An eastern chipmunk (Tamias striatus) photographed at New York State Zoo in Watertown
An eastern chipmunk (Tamias striatus) photographed at New York State Zoo in Watertown
Photograph by Joel Sartore, National Geographic Photo Ark

Chipmunks

Common Name:
Chipmunks
Scientific Name:
Tamias
Type:
Mammals
Diet:
Omnivore
Average Life Span In The Wild:
2 to 3 years
Size:
4 to 7 inches; tail: 3 to 5 inches
Weight:
1 to 5 ounces

Lively and speedy critters, chipmunks are small members of the squirrel family. Their pudgy cheeks, large, glossy eyes, stripes, and bushy tails have made them a favorite among animators, and landed them a series of starring roles in Hollywood.

Chipmunk Species

Of the 25 species of chipmunks, all but one, Asia’s Eutamias sibiricus, is found in North America. Ranging from Canada to Mexico, they are generally seen scampering through the undergrowth of a variety of environments from alpine forests to shrubby deserts. Some dig burrows to live in, complete with tunnels and chambers, while others make their homes in nests, bushes, or logs.

Depending on species, chipmunks can be gray to reddish-brown in color with contrasting dark and light stripes on the sides of their face and across their back and tail. They range in size from the least chipmunk, which, at 7.2 to 8.5 inches and 1.1 to 1.8 ounces, is the smallest chipmunk, to the eastern chipmunk, which grows up to 11 inches and weighs as much as 4.4 ounces.

Behavior

Chipmunks generally gather food on the ground in areas with underbrush, rocks, and logs, where they can hide from predators like hawks, foxes, coyotes, weasels, and snakes. They feed on insects, nuts, berries, seeds, fruit, and grain which they stuff into their generous cheek pouches and carry to their burrow or nest to store. Chipmunks hibernate, but instead of storing fat, they periodically dip into their cache of nuts and seeds throughout the winter.

Their shrill, repeated, birdlike chirp is usually made upon sensing a threat but is also thought to be used as a mating call by females. Chipmunks are solitary creatures and normally ignore one another except during the spring, when mating takes place. After a 30-day gestation, a litter of two to eight is born. The young stay with their parents for two months before they begin to gather their own provisions for the winter ahead.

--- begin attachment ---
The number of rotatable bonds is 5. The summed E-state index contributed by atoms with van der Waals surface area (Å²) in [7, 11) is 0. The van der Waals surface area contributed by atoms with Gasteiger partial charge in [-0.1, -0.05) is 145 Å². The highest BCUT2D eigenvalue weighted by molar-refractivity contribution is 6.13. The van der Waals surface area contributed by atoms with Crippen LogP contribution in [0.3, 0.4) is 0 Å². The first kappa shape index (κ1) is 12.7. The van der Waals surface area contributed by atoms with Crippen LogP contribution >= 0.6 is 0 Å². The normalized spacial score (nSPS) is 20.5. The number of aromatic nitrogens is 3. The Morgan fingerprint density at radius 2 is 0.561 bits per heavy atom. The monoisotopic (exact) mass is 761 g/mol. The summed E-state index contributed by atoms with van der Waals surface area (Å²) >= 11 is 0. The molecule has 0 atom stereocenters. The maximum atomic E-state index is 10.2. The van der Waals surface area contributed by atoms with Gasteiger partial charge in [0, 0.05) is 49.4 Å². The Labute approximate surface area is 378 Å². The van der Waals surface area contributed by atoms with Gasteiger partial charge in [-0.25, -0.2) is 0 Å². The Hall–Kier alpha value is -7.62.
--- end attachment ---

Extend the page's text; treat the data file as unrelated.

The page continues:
For the most part, chipmunks, although susceptible to forest fragmentation, are not currently at-risk.

This photo was submitted to Your Shot, our photo community on Instagram. Follow us on Instagram at @natgeoyourshot or visit us at natgeo.com/yourshot for the latest submissions and news about the community.
This photo was submitted to Your Shot, our photo community on Instagram. Follow us on Instagram at @natgeoyourshot or visit us at natgeo.com/yourshot for the latest submissions and news about the community.
Photograph by FRANK ROSSI, National Geographic Your Shot

Go Further

Subscriber Exclusive Content

Why are people so dang obsessed with Mars?

How viruses shape our world

The era of greyhound racing in the U.S. is coming to an end

See how people have imagined life on Mars through history

See how NASA’s new Mars rover will explore the red planet

Why are people so dang obsessed with Mars?

How viruses shape our world

The era of greyhound racing in the U.S. is coming to an end

See how people have imagined life on Mars through history

See how NASA’s new Mars rover will explore the red planet

Why are people so dang obsessed with Mars?

How viruses shape our world

The era of greyhound racing in the U.S. is coming to an end

See how people have imagined life on Mars through history

See how NASA’s new Mars rover will explore the red planet